Our Global Portfolio benefitted last week from the rally on Wall Street, as concerns over a faster than expected acceleration in interest rate hikes started to ease. Our portfolio rose 2.0% for the week, led by Amazon and DIP Corp, which rose 8.8% and 8.9%, respectively, for the week. Our Global Portfolio’s returns stand at -8.9% since inception, marginally lower than the benchmark index , MSCI World Index, which is down 6.9% over the same period.
Our Malaysian portfolio declined 1.7% for the week as we were dragged down by heavy losses in Genting Malaysia. This has reduced our portfolio’s total gains to 54.4% since inception. Nonetheless, our portfolio continues to outperform the benchmark index, FBM KLCI, which is down 7.3%, by a long way.
Genting Malaysia’s shares tumbled after it announced it was filing legal suits against 21st Century Fox Inc and Walt Disney Co over the termination of an agreement to licence 21st Century Fox’ intellectual property for Genting’s earlier proposed theme park. The theme park was to be a major driving theme for visitor arrivals in Genting, which is facing increasing competition from casino resorts around the region. With these setbacks, we have sold all our shares in Genting Malaysia at RM3.06, and have realised a loss of 39.6% on our investment.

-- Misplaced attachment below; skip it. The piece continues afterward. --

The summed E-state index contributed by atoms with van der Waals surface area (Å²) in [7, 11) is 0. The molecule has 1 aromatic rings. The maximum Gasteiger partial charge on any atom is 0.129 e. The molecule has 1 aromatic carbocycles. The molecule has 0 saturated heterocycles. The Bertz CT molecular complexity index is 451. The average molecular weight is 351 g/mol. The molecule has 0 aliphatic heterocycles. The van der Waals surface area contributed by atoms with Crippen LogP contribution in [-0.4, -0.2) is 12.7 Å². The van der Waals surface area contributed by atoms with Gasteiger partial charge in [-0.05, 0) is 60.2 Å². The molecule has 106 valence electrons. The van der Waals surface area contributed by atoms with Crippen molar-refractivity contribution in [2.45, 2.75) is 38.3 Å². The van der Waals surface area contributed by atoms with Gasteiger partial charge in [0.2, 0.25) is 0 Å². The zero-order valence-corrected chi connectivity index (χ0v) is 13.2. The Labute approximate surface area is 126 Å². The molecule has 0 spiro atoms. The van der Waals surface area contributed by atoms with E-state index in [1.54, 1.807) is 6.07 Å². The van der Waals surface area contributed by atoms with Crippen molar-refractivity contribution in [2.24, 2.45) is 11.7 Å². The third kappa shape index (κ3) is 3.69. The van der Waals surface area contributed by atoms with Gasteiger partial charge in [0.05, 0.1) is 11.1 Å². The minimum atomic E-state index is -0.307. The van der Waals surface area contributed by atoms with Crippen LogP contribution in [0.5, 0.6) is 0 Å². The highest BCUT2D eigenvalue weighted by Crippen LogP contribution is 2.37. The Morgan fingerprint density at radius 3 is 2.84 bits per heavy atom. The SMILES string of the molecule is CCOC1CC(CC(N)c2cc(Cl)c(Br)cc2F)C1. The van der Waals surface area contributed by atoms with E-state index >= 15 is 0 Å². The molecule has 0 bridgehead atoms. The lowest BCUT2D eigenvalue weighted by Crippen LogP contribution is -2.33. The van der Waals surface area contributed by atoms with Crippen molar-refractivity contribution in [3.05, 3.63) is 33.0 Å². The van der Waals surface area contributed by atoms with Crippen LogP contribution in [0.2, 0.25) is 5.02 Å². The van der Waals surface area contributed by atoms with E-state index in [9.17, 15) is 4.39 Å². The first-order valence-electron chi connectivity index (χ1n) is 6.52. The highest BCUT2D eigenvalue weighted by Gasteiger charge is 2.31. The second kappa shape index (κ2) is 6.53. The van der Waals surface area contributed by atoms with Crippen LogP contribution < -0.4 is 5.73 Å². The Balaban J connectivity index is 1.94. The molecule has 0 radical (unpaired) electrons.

Top Glove was our top gainer last week, gaining 4.6% to RM6.12, and up 11% since our acquisition in September. The gains came amid expectations that Top Glove could potentially replace Telekom Malaysia as a new component stock in the FBM KLCI 30 index, when the FTSE Russell announces its next review in December.
Stocks in the Malaysian Portfolio fared better, gaining 1% in the past one-week. FPI was the biggest gainer, rising 15% on the back of stronger 3Q18 earnings.
Total portfolio returns improved to 57.2% since inception. This portfolio continues to outperform the benchmark index, FBM KLCI, which is down by 7.3%, by a long way.
A Note to Readers
It is my pleasure to share with you my Value Investing Portfolio. However, I must emphasize that it is by no means a recommendation or a solicitation or expression of views to influence you to buy or sell any stocks. I am just sharing openly on what I am doing with my stock portfolio.
Further, I like to remind all investors that investing is not just about the profits or returns. You will inevitably suffer stock losses too. You need to understand your own investment objective, risk appetite and the amount of loss you can afford to bear. So, while many investors talk only about absolute returns, I am also sharing the computed risk-weighted returns of my portfolio.
Tong Kooi Ong